Welcome to the new world of technology-based competition. It is not necessary to develop new and innovative technology yourself to take advantage of it. The heart and soul of technology –based competition is modern markets is adaption of new and innovative technology, and the resulting product and process improvements to your products and manufacturing process. You can adapt new and innovative technology to improve the products you manufacture and/or improve the process by which you manufacture them. This process goes beyond simply buying a fax machine to improve your sales and administration productivity. The manufacturer of the fax machine already adapted new computer chips to make a better product, displacing the telex and TWX machines of old.

Being in the sling and rigging business often requires the capacity to manage a growing organization, and at the same time being competitive at producing products of the higher quality, and usually faster than the competition down the street, across town, in another state, province, or country. Adapting new and innovative technology may not be as exciting or provide the same financial opportunity as developing it, but adaption is the only ingredient on which todays success or failure of companies depends. No matter how we describe it, “product and process improvements commercialization” of new and innovative technology is the basis for day-to-day competition in established businesses, and it is primary factor in the overall success of companies, industries, and nations.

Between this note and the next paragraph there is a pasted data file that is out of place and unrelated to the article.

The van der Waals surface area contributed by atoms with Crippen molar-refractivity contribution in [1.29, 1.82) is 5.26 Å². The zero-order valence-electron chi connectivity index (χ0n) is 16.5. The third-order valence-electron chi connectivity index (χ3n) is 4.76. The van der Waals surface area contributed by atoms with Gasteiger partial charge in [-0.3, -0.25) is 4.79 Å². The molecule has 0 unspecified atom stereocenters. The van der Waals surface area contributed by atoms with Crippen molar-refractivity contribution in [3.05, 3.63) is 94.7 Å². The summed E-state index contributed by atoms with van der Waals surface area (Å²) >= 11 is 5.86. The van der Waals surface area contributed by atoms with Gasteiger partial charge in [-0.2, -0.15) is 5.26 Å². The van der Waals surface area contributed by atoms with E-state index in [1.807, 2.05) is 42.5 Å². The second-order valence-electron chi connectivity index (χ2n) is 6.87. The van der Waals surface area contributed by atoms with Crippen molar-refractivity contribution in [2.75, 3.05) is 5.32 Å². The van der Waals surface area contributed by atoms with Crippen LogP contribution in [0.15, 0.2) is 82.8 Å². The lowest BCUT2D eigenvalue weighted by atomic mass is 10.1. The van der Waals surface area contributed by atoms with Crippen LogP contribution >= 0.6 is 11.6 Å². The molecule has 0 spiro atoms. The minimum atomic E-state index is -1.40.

The basis of product and process improvements commercialization efforts is the drive for continuous improvement. Improvement must be driven or championed. It doesn’t just happen on its own.



In rapidly changing technologies, failures to invest in future products or process improvements provides openings for existing competitors or new companies to undermine your company’s market position. So while there is an investment cost associated with adapting new and innovative technologies to improve your products and processes, there is also a cost associated with not investing, particularly early in the game. The cost of not investing can be significantly higher, and in fact fatal to your business. The cost of investing early is often a bargain because of introductory pricing.